Posted by Brigham and Women's Hospital May 13, 2013
National Women’s Health Week (May 12-18), encourages women to take control of their health. We’ve assembled a collection of HealthHub posts focused on health issues for women of all ages.
If you have regular pain in your lower abdomen, you may be experiencing mittelschmerz, a German word used to describe pelvic and abdominal pain around the time of ovulation, usually in the middle of your menstrual cycle. Learn when your should consult your doctor about pelvic and abdominal pain.
Stress fractures are common sports injuries in women. They also are a potential warning sign of the female athlete triad, a disorder characterized by inadequate nutrient intake, irregular menstrual cycles, and premature bone loss (osteoporosis). This can result in long-term loss of bone density among competitive and recreational female athletes.
Pelvic floor conditions affect one out of three women and can cause embarrassment, discomfort, and disruption to our daily lives. Urogynecologists can help, providing specialized care for pelvic floor conditions such as stress incontinence, pelvic organ prolapse, overactive bladder, and bladder pain. Our experts review your treatment options.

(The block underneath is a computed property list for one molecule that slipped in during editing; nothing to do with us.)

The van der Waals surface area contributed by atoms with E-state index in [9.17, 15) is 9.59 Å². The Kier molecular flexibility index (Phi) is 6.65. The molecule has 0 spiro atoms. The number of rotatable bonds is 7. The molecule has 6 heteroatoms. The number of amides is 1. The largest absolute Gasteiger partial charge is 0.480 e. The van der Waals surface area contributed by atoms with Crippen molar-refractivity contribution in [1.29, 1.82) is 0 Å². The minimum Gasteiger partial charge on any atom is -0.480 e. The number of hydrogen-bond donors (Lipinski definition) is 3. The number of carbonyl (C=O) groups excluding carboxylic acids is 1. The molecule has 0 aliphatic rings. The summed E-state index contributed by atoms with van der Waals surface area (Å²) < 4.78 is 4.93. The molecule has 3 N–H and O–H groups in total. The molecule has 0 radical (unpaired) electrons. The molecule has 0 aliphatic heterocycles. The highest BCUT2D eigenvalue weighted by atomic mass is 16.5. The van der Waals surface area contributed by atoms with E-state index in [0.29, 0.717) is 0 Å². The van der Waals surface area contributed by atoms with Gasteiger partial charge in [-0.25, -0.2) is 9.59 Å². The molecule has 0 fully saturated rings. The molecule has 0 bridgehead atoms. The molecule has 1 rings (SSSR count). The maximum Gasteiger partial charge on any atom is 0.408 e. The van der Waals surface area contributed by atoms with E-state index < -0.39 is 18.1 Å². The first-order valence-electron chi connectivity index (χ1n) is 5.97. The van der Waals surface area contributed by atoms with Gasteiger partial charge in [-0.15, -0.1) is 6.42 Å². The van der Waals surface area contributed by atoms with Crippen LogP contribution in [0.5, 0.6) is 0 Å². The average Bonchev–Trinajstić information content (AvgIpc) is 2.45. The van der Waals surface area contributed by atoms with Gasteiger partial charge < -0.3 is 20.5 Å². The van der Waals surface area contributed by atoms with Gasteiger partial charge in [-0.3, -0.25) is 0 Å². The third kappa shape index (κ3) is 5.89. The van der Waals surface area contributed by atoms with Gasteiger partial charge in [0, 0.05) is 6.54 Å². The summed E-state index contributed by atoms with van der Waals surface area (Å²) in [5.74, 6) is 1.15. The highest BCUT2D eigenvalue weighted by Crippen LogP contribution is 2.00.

New research from Brigham and Women’s Hospital (BWH) suggests that women with high job strain (high demands and low control) and active job strain (high demands and high control) are more likely to experience a cardiovascular-related event than women with low job strain.
Many women experience bothersome symptoms during menopause. Hormone therapy can relieve symptoms, but may come with added health risks. Now a new study, led by BWH researcher Dr. Joann Manson, finds that hormone therapy, if given early in menopause and at low doses, can provide women relief from menopause symptoms with minimal health risks.